I’m planning a Vietnam dio and was wondering would this be an appropraite dwelling;
The idea is to use it as an elevated riverside “landing stage” for VC prepping for Tet '68 and will also be using the Masterbox “Charlie on the left” and Academy’s M151
I would imagine the walls will have issues with scale hickess but as I dont currently plan to show too much of the inside that can be worked around.
Any thoughts very graciously welcomed.
I think the wall strength is more appropriate than with their North Africa and European buildings.
One of my favorite plastic pushers has it discounted, only 10,45 Euros plus shipping.
good God, I haven’t seen this kit since I was a kid and that was a few decades ago. I can’t believe it’s still out there.
I think it’s certainly appropriate for any South East Asia setting.
Might even have a look for this myself. Got a few sets of Vietnam War figures in the stash.
Thanks gents. It’s a goer then.
Here’s a couple of pics of typical SEA bamboo houses. These are in Cambodia but similar to Vietnam:
Hope these are of any use or reference.
Thank you very much Leo. Very helpful.
Good color reference for my bamboo house project. Thanks for this.
most houses on stilts were Montagnard. If they were near big water, then it’s another story due to flooding and tidal surges. Remember that in the monsoon season the water level seriously increases (several feet).
I’ve seen huts walled with broke down beer and coke cans, and just about anything else. The red and white coke diamond patter stood out! They used anything they could lay their hands on.
Where as the hill people pretty used nothing but bamboo and large leaves. Most had thatched roofs I might add.
For my experience in SEA the kit hut is a bloody mansion, they are not often seen of that size as a private house, so large I have only seen them among the mountain tribes, and they were usually the huts in the center of the village used in common, for ceremonies, hosting guests or where women usually work together such as baskets making or similar works
Now, this is a “bloody mansion”:
Yeah ok but they are not made in bamboo and the second it’s a temple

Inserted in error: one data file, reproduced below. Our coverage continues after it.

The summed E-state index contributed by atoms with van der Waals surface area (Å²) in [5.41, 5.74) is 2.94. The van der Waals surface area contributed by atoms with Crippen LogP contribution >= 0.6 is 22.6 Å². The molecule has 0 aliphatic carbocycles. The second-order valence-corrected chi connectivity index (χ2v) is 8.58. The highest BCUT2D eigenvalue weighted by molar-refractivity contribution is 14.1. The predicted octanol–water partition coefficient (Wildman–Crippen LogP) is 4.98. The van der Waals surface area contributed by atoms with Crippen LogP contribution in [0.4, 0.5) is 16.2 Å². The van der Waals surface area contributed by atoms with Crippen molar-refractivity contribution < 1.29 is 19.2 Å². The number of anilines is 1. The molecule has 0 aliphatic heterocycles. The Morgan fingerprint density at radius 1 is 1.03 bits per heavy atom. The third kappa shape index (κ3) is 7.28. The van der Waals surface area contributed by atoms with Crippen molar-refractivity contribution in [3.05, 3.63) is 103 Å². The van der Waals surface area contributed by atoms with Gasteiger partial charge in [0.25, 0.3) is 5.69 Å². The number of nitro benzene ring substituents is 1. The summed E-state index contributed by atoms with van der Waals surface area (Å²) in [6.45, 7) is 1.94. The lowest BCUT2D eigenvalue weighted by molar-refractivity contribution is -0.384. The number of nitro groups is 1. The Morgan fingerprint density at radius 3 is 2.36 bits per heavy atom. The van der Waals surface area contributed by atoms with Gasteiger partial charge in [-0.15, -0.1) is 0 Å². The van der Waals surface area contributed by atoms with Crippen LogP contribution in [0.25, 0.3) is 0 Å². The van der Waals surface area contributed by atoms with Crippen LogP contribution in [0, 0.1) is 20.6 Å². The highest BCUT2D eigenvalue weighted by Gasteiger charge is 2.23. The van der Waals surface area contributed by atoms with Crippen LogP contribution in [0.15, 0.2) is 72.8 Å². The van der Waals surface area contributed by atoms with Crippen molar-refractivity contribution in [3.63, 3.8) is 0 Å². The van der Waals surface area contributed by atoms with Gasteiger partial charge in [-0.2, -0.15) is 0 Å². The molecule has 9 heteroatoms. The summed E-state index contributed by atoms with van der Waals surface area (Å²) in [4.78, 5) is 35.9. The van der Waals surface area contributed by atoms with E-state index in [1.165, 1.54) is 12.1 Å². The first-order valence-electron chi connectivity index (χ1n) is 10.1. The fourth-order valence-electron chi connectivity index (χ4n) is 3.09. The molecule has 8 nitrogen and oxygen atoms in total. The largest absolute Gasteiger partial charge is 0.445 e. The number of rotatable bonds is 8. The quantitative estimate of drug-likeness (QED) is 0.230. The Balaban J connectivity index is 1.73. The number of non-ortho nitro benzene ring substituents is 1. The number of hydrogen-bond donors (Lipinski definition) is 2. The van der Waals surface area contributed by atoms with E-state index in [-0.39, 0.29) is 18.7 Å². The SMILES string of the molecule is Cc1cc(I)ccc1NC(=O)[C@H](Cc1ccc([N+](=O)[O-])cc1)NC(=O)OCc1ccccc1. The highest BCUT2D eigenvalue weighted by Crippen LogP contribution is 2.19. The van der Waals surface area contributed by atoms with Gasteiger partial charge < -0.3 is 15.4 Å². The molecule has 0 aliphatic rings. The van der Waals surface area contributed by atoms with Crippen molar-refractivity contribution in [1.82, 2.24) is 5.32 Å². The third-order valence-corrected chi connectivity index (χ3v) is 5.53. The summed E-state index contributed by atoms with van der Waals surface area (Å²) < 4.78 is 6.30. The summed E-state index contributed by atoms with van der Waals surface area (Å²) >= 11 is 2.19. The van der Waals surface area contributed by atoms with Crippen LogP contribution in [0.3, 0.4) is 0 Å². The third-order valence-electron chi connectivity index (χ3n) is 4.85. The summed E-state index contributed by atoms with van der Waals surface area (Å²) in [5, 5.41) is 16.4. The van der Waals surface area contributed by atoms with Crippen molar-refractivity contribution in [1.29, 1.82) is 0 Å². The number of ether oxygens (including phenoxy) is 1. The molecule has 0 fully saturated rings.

years back I almost built a typical hooch for the fun of it. I was doing the local laundry / ice house / house of ill repute operating out the back side. Brother in law said he’d stomp on it when his wife started asking a lot of questions. Finally told her they were bad auto mechanics operating out back! (woman has an extremely low sense of humor). If you decide to build something, just let your imagination run wild as it was probably done somewhere. Yet a bamboo roof would be like standing in a shower! Thatched rooves are actually very dry, and a good home for two step charlie as well. Never really paid much attention to what was inside them much. But most all had some kind of a fox hole affair under the bed for obvious reasons. No such thing as in door plumbing, or even a real kitchen. Just a 12 by 12 foot box; unless it’s also the laundry, ETC. Most all hooches in towns will have a couple tables set up out front trying to sell you some junk.
I never was inside a Mountengard village. I had to stay on the outskirts. They don’t like strangers or Vietnamese people. Plus you don’t want them to dislike you as it can be fatal. I had several families of yards living about three hundred yards from me at my base camp. They were totally different from the ones up in the mountains (domesticated?). You just didn’t have any excuse for visiting them over there. They were roughly 250 yards outside the wire and maybe 850 yards from one of the most evil places on earth. Even they had enough sense to just bi-pass that little complex. I still think they were the ones who ate my dog Blackie
Judging from this video, some detailing will be needed, especially underside of the platform and the inside of the wall that can be seen.
I get my one this weekend and wonder how it can be used?
Thanks again for your insight chaps. Very much appreciated.
Back in 1982 when I was a student I made use of the university library to hunt down all sorts of stuff that was completely irrelevant to what I was supposed to be studying.
One find was a book called ‘Village in Viet Nam’ by a chap called Gerald Hickey. While the text was a bit too much like sociology for my interest, there were several multi-view scale plans of various buildings including huts.
I see that it is still available and reasonably priced, so might be worth acquiring a copy. I remember scratchbuilding a wargames building based on the drawings of one using plumber’s hemp and sisal string and I still have it somewhere, so it must have been robustly constructed!